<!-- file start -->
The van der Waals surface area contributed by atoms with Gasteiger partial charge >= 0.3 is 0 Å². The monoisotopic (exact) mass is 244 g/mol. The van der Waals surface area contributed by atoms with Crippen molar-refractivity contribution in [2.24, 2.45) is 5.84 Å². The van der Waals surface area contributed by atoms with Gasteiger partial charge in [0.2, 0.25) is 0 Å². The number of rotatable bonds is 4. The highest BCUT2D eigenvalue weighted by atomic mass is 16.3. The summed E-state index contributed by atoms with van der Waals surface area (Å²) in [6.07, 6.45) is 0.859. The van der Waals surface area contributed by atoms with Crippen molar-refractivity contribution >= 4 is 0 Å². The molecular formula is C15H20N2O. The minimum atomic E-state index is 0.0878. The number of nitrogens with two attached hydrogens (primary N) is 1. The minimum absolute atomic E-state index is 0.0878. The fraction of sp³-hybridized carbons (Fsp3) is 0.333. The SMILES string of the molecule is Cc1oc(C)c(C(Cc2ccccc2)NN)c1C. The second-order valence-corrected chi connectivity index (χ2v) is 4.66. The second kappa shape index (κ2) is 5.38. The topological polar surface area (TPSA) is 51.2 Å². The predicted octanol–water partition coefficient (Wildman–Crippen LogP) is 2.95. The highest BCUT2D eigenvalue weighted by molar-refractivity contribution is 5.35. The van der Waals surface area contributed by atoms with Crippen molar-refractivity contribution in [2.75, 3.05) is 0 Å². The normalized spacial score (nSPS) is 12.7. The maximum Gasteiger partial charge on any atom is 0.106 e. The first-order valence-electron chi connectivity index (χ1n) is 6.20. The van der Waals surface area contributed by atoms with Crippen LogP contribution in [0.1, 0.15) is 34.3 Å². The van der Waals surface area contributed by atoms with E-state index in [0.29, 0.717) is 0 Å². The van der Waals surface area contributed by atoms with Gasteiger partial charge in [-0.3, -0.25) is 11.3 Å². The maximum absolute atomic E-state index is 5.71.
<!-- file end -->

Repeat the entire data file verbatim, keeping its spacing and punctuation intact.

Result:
The van der Waals surface area contributed by atoms with Gasteiger partial charge >= 0.3 is 0 Å². The monoisotopic (exact) mass is 244 g/mol. The van der Waals surface area contributed by atoms with Crippen molar-refractivity contribution in [2.24, 2.45) is 5.84 Å². The van der Waals surface area contributed by atoms with Gasteiger partial charge in [0.2, 0.25) is 0 Å². The number of rotatable bonds is 4. The highest BCUT2D eigenvalue weighted by atomic mass is 16.3. The summed E-state index contributed by atoms with van der Waals surface area (Å²) in [6.07, 6.45) is 0.859. The van der Waals surface area contributed by atoms with Crippen molar-refractivity contribution >= 4 is 0 Å². The molecular formula is C15H20N2O. The minimum atomic E-state index is 0.0878. The number of nitrogens with two attached hydrogens (primary N) is 1. The minimum absolute atomic E-state index is 0.0878. The fraction of sp³-hybridized carbons (Fsp3) is 0.333. The SMILES string of the molecule is Cc1oc(C)c(C(Cc2ccccc2)NN)c1C. The second-order valence-corrected chi connectivity index (χ2v) is 4.66. The second kappa shape index (κ2) is 5.38. The topological polar surface area (TPSA) is 51.2 Å². The predicted octanol–water partition coefficient (Wildman–Crippen LogP) is 2.95. The highest BCUT2D eigenvalue weighted by molar-refractivity contribution is 5.35. The van der Waals surface area contributed by atoms with Crippen molar-refractivity contribution in [2.75, 3.05) is 0 Å². The normalized spacial score (nSPS) is 12.7. The maximum Gasteiger partial charge on any atom is 0.106 e. The first-order valence-electron chi connectivity index (χ1n) is 6.20. The van der Waals surface area contributed by atoms with Crippen LogP contribution in [0.1, 0.15) is 34.3 Å². The van der Waals surface area contributed by atoms with E-state index in [0.29, 0.717) is 0 Å². The van der Waals surface area contributed by atoms with Gasteiger partial charge in [-0.3, -0.25) is 11.3 Å². The maximum absolute atomic E-state index is 5.71.